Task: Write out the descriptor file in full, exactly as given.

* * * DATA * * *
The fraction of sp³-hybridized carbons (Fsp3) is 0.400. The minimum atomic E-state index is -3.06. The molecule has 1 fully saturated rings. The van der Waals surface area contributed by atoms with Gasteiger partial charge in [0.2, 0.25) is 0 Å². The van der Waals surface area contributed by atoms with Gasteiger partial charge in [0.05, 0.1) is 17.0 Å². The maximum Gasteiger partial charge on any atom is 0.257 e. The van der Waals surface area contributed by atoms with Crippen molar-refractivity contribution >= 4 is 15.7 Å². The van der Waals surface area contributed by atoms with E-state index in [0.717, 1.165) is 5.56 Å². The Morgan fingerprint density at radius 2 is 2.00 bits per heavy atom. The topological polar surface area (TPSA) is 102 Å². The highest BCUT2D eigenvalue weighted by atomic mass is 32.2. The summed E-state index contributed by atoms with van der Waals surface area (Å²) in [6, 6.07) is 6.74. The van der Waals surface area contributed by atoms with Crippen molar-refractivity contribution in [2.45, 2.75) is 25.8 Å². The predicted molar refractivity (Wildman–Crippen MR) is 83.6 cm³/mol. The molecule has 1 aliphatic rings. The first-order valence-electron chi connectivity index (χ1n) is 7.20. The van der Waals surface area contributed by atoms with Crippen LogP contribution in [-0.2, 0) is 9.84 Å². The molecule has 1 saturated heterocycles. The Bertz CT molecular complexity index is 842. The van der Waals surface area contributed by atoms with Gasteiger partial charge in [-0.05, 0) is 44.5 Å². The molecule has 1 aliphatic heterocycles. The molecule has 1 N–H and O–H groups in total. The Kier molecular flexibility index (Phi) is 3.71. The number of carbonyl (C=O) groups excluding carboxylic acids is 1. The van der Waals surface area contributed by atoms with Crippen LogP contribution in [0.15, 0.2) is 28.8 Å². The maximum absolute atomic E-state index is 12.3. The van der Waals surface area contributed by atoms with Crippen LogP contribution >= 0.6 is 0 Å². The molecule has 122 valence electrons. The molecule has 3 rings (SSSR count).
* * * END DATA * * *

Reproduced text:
The fraction of sp³-hybridized carbons (Fsp3) is 0.400. The minimum atomic E-state index is -3.06. The molecule has 1 fully saturated rings. The van der Waals surface area contributed by atoms with Gasteiger partial charge in [0.2, 0.25) is 0 Å². The van der Waals surface area contributed by atoms with Gasteiger partial charge in [0.05, 0.1) is 17.0 Å². The maximum Gasteiger partial charge on any atom is 0.257 e. The van der Waals surface area contributed by atoms with Crippen molar-refractivity contribution >= 4 is 15.7 Å². The van der Waals surface area contributed by atoms with E-state index in [0.717, 1.165) is 5.56 Å². The Morgan fingerprint density at radius 2 is 2.00 bits per heavy atom. The topological polar surface area (TPSA) is 102 Å². The highest BCUT2D eigenvalue weighted by atomic mass is 32.2. The summed E-state index contributed by atoms with van der Waals surface area (Å²) in [6, 6.07) is 6.74. The van der Waals surface area contributed by atoms with Crippen molar-refractivity contribution in [2.45, 2.75) is 25.8 Å². The predicted molar refractivity (Wildman–Crippen MR) is 83.6 cm³/mol. The molecule has 1 aliphatic rings. The first-order valence-electron chi connectivity index (χ1n) is 7.20. The van der Waals surface area contributed by atoms with Crippen LogP contribution in [-0.2, 0) is 9.84 Å². The molecule has 1 saturated heterocycles. The Bertz CT molecular complexity index is 842. The van der Waals surface area contributed by atoms with Gasteiger partial charge in [-0.05, 0) is 44.5 Å². The molecule has 1 aliphatic heterocycles. The molecule has 1 N–H and O–H groups in total. The Kier molecular flexibility index (Phi) is 3.71. The number of carbonyl (C=O) groups excluding carboxylic acids is 1. The van der Waals surface area contributed by atoms with Crippen LogP contribution in [0.15, 0.2) is 28.8 Å². The maximum absolute atomic E-state index is 12.3. The van der Waals surface area contributed by atoms with Crippen LogP contribution >= 0.6 is 0 Å². The molecule has 122 valence electrons. The molecule has 3 rings (SSSR count).